The fund said government interest bills would likely rise, although the burden should generally remain manageable provided countries proceed with deficit reduction plans.

For 2011, Japan and the United States face the largest public debt rollovers of any advanced economy at 56 percent and 29 percent of gross domestic product, respectively.

“While the United States and Japan continue to benefit from low current (borrowing) rates, both are very sensitive to a potential rise in funding costs,” it said.

Quantitative Easing Explained

QE and QE2 have absolutely nothing to do with “saving” the economy. However, QE3 has already been announced.

By Eric Woodell

The massive “quantitative easing” by the Federal Reserve, sounds somewhat noble, even gentle, in its approach to helping restore the American economy.  Such terms almost sound like you suddenly can refinance your house for an absurdly low rate, it’s that easy.

But the reality is quite different.

The Federal Reserve has the ability to create money.  In the old days, that meant using printing-presses, to put ink on paper, which are then called “dollars.”  Nowadays, however, they do it with literally the click of a computer keyboard, and the money is created instantly!  Pretty cool, don’t you think?

But what does this really mean?

Why would the Federal Reserve do this, and devalue the dollar?  After all, if there are only a certain number of goods available, and everyone suddenly has twice as much money, won’t the prices of everything double, and the net result will be that nothing has effectively changed?  Won’t the only real change be that each unit of currency being worth exactly half of what it was?

The answer to both questions, of course, is “yes.”  But what matters, is who gets the money first.  In the academic study of economics, this could be termed the “first-mover” advantage.

Let’s use an analogy:  Let’s assume the economy had $3 trillion floating around in it.  Now, suppose the Fed gave you $1 trillion dollars, in your own personal checking account.  With that much money, what would you do?  Pay off all your debts, buy a nice car and new house, and so on…  In other words, you could spend that money, at the value it currently is at.  Of course, as you bought more stuff, more money will make it into the general economy, increasing the money circulating around, and eventually the dollar will have a lower value.  In this case, after you’ve spent all the money acquiring everything worth buying, there would now be $4 trillion in the economy, instead of $3 trillion.  If you spent all of that money in one year, the inflation rate would be 4/3, or 33%.  The dollar would be worth only ¾ of what it had, just the previous year.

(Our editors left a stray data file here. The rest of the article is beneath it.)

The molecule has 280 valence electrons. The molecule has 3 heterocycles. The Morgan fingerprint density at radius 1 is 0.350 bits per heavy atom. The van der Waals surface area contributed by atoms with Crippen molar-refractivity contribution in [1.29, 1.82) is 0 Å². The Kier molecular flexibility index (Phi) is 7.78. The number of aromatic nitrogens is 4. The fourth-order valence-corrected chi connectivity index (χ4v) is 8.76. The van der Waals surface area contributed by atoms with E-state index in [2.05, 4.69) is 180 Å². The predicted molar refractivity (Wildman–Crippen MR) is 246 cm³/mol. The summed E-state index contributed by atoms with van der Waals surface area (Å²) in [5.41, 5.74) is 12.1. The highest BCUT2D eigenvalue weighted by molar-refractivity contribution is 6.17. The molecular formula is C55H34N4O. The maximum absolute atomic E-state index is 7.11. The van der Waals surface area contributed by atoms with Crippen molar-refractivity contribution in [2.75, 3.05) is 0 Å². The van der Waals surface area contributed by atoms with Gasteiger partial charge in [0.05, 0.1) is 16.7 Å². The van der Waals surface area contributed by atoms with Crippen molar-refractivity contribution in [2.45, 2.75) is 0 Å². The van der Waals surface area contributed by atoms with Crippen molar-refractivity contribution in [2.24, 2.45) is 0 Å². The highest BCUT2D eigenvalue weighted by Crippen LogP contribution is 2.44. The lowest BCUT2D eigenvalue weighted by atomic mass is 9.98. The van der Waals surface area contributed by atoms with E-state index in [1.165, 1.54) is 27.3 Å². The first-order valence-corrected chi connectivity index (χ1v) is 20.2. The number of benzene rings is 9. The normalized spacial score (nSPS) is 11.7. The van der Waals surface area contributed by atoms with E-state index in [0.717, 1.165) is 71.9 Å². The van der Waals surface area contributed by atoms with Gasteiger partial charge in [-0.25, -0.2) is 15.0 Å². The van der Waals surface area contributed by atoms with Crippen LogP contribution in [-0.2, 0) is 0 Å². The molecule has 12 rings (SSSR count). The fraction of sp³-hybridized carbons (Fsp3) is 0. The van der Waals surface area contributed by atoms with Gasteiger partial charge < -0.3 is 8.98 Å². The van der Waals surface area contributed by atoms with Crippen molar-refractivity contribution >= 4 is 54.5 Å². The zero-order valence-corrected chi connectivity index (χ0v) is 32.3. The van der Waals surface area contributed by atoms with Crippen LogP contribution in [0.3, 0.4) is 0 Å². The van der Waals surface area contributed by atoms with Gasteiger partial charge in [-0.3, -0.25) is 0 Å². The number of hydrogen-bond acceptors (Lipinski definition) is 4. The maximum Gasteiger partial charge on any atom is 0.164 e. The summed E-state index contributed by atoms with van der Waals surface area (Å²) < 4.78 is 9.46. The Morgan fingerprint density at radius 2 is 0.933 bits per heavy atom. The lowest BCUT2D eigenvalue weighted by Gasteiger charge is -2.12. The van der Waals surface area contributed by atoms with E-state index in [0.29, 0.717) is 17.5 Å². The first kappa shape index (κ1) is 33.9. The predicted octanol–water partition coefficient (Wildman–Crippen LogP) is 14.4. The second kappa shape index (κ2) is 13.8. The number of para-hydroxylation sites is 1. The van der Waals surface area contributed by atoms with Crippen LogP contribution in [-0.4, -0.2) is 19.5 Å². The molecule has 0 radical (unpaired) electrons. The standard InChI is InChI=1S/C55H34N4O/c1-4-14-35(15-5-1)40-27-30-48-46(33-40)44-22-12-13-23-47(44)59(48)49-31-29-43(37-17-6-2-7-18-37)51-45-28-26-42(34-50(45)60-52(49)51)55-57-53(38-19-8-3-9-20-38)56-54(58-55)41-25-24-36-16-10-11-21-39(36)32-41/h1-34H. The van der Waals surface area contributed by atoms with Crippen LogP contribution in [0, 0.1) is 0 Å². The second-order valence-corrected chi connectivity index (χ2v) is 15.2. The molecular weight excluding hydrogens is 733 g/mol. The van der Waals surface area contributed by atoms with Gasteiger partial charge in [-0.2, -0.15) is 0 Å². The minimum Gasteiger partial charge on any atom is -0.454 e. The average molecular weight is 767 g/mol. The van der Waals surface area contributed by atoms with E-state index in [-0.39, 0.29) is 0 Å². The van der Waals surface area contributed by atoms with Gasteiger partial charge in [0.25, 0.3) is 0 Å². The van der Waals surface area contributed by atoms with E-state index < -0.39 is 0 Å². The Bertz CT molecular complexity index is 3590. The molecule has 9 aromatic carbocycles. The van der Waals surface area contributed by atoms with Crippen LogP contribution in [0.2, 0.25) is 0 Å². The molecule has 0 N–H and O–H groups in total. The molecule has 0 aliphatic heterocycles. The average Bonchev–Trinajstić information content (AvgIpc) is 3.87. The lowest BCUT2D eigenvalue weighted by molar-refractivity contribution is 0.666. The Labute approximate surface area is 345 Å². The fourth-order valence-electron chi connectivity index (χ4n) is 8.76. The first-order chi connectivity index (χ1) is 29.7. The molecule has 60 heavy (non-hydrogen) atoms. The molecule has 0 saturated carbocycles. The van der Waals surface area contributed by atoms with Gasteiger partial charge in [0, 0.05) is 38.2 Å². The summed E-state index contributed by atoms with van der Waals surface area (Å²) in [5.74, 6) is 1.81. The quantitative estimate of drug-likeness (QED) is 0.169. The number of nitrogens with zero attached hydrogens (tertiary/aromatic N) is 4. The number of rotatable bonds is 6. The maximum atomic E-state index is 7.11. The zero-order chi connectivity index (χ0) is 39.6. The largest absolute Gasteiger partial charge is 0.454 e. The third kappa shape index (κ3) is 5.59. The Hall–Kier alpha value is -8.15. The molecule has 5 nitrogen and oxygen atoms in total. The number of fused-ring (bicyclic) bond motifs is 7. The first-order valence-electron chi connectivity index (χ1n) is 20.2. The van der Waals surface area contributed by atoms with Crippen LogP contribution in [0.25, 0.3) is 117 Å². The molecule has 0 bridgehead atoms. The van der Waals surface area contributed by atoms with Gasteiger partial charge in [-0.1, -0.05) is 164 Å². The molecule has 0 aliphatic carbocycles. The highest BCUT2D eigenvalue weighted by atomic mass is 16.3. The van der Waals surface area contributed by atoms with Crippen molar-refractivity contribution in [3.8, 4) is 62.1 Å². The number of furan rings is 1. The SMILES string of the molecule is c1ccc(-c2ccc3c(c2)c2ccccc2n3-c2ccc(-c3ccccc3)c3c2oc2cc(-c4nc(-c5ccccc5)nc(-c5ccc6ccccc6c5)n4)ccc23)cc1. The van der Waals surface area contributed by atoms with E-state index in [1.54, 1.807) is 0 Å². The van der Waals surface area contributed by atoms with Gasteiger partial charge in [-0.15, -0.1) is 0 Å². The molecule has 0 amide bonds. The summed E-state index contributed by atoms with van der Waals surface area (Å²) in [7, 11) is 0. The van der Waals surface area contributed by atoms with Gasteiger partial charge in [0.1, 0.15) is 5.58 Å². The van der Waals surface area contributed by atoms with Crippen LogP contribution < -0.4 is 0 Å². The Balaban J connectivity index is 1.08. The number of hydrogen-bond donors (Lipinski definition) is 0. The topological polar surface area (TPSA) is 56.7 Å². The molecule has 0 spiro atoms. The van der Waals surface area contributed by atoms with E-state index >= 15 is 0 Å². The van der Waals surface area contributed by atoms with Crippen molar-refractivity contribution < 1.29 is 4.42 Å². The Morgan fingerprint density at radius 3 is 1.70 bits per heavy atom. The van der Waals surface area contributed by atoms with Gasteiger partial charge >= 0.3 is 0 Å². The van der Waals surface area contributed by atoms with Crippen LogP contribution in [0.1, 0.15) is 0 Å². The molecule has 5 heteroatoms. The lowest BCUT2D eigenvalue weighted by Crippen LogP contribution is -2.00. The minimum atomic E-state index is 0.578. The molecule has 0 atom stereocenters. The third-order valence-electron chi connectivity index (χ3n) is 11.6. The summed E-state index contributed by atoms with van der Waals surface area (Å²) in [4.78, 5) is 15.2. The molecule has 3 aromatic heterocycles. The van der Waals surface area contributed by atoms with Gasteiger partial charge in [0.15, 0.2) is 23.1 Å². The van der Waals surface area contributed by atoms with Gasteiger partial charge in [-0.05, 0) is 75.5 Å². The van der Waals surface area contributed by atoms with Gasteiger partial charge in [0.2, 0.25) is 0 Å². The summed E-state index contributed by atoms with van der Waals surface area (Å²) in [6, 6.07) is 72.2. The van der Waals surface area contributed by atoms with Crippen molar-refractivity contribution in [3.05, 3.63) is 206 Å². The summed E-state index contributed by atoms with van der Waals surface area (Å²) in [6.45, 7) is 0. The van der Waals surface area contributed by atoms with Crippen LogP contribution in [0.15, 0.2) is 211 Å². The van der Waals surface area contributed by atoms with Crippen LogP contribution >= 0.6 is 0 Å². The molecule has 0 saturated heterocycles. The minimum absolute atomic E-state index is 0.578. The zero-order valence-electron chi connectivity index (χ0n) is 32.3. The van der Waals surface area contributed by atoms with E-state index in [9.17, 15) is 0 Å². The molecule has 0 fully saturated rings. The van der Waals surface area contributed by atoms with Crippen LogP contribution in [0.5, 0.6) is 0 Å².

The effect to everyone else in the economy, is that their money is worth less than the previous year, and if you had your money tied up in a savings account paying 3% interest, it would mean you actually lost 30% in one year, because the dollars you have in your bank purchase that much less.  This has the net effect of being a government tax, while at the same time, allowing the cronies and suck-ups of the Fed to gain power, by taking it from you.

This is why the Fed constantly wants inflation; it gives them power over you, invisibly taxes you, and allows them to maintain power over you.

When they talk about more “quantitative easing,” like QE2 or even QE3, it means that the Fed is robbing you of your ability to purchase things like food, fuel or shelter.  Instead, the money is sent to the favorite banks of the Fed (remember, the Federal Reserve is a private corporation, made up of…  banks).  Which really means, they give it to themselves.

As you can now see, QE and QE2 have absolutely nothing to do with “saving” the economy.  Indeed, the opposite is the truth.  The actions by the Fed make the continued degradation of economic situation of the USA a certainty.

When more Americans finally wake up, and understand the rampant theft that’s being committed by the Federal Reserve and their cronies, there will be Hell to pay.